To my considerable sadness and frustration, I didn't make it to Eeriecon
after all. My apologies to anyone who went hoping to see me there.
I hadn't planned to arrive until Saturday evening, because Saturday morning I was giving a keynote address to the annual meeting of the Federation of State Medical Boards, which was being held in Boston. The conference's theme was "The Challenge of Change," and my talk was entitled "Everything Is Different Tomorrow." The program book described my talk thus:
What is the future of professional certification in a world in which things change overnight? Is a doctor licensed in 1980 competent in the post-Human Genome Project world? How will we handle testing and upgrading in the age of annual paradigm shifts? And just what does it mean to know something in the information age -- do you have to actually know it, or only know how to find it?
I stuck pretty close to that outline, and started off by talking briefly about the best-known doctor of tomorrow: Dr. McCoy, from Star Trek
(and got a lot of laughter when I suggested that any doctor whose most frequent saying is, "He's dead, Jim," probably should have his licensed revoked). The talk seemed to go over very well, and I quite enjoyed giving it.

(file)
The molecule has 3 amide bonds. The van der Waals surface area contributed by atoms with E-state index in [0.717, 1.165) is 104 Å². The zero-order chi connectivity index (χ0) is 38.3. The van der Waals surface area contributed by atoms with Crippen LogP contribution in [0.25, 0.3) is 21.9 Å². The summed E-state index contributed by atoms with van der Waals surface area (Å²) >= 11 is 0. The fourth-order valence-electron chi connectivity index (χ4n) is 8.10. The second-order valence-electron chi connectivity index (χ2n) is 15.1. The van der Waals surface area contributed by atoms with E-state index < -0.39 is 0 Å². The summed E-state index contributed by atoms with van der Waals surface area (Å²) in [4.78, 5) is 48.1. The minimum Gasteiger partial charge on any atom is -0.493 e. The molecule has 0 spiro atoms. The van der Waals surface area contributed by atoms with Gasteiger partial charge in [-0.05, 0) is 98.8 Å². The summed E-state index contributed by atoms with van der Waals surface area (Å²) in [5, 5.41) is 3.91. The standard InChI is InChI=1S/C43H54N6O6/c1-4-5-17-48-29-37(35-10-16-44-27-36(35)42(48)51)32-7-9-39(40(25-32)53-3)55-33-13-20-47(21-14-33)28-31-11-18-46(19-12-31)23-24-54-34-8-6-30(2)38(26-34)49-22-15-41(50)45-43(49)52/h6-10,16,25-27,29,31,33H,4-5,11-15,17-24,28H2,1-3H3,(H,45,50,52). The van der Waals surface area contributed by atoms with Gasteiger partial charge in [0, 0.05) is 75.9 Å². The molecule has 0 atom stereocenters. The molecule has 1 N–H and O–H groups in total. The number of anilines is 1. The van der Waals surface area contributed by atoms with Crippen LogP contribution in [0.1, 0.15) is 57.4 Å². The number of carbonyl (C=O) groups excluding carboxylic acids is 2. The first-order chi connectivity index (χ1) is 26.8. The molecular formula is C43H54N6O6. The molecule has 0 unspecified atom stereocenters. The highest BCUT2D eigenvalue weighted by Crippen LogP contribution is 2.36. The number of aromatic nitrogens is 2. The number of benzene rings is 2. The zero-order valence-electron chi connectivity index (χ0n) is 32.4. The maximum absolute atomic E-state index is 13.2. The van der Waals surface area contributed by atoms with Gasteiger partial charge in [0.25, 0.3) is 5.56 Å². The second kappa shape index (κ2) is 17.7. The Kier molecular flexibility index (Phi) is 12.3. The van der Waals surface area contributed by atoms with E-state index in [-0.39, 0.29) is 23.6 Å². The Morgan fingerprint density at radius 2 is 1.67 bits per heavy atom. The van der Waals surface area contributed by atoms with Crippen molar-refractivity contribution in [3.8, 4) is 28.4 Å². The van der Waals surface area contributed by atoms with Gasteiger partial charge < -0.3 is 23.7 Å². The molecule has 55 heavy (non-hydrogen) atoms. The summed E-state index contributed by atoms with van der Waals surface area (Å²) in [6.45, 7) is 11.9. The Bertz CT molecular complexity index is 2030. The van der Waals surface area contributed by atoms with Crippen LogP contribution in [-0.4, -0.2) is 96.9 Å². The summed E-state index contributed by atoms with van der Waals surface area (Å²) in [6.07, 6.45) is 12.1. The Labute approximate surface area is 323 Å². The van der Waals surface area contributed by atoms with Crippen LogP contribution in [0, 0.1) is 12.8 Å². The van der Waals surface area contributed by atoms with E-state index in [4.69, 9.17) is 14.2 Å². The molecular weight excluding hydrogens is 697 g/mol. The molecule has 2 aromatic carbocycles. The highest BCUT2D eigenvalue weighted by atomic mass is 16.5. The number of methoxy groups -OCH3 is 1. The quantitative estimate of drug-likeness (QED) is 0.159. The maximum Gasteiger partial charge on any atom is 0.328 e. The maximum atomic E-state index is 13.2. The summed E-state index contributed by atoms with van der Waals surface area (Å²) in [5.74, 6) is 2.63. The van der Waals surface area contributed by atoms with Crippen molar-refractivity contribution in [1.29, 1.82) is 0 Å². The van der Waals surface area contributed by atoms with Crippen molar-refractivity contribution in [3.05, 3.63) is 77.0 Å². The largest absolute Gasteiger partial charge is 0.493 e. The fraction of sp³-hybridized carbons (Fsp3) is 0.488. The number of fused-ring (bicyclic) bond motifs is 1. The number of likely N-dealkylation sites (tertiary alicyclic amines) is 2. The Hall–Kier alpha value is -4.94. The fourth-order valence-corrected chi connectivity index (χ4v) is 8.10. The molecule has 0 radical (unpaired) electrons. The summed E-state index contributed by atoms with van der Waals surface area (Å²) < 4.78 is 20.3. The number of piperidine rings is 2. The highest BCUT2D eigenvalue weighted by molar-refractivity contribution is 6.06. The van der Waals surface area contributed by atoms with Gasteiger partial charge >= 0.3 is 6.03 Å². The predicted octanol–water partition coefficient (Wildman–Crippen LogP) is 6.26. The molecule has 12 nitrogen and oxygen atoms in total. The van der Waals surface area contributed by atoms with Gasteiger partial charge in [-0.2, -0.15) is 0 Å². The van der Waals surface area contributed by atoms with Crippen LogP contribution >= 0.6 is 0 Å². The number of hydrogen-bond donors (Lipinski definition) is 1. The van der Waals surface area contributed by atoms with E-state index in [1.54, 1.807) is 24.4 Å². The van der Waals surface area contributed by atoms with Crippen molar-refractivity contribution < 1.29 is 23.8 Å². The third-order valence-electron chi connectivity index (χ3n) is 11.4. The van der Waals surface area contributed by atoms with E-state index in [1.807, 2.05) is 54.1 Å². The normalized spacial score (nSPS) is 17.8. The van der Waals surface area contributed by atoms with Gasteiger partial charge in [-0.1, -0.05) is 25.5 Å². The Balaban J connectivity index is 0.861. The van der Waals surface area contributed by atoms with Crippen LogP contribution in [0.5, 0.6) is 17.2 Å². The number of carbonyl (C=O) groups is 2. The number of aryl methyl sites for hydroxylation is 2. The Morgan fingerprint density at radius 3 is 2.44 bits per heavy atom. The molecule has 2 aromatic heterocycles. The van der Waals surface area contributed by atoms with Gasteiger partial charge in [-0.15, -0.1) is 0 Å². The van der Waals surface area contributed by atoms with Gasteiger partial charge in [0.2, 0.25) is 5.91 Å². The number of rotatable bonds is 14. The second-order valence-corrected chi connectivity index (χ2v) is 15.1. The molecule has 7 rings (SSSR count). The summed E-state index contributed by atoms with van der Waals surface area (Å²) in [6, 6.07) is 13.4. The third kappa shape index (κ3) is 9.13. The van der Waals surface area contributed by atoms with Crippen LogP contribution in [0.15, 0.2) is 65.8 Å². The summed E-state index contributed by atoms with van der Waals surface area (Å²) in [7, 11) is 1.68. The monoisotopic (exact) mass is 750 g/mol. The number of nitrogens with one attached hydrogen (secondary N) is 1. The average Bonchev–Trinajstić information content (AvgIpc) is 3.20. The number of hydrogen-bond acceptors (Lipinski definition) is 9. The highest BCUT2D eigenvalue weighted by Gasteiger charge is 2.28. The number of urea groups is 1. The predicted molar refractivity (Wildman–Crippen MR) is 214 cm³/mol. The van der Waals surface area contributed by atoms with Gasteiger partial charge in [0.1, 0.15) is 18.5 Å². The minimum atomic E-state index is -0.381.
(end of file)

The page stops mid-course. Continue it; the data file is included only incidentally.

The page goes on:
I scooted from the conference to Logan airport in Boston. I wanted to get from there to Niagara Falls, New York, where Eeeriecon was being held. The closest major airport to Niagara Falls is in Buffalo, but there are no direct flights between Buffalo and Boston on a Saturday, so I'd planned to fly from Boston to Washington, D.C., and from D.C. to Buffalo.
But United Airlines screwed up. Just before we were about to take off, the pilot decided we didn't have enough fuel, and so we had to wait forever on the tarmac for a fuel truck to come and top us up. By that time, weather had gotten bad, and we were additionally delayed because of that. Upshot was, I made it Dulles Airport too late for my connecting flight -- by a matter of minutes. I ended up having to spend the night alone at a Washington hotel, and since there were no flights to Buffalo from Washington today, ended up instead flying straight back to Toronto. I was, and am, really pissed at United Airlines. The pilot should have been monitoring his fuel levels -- and United did a terrible job of handling the displaced passengers. I will do everything in my power to avoid having to fly with them again.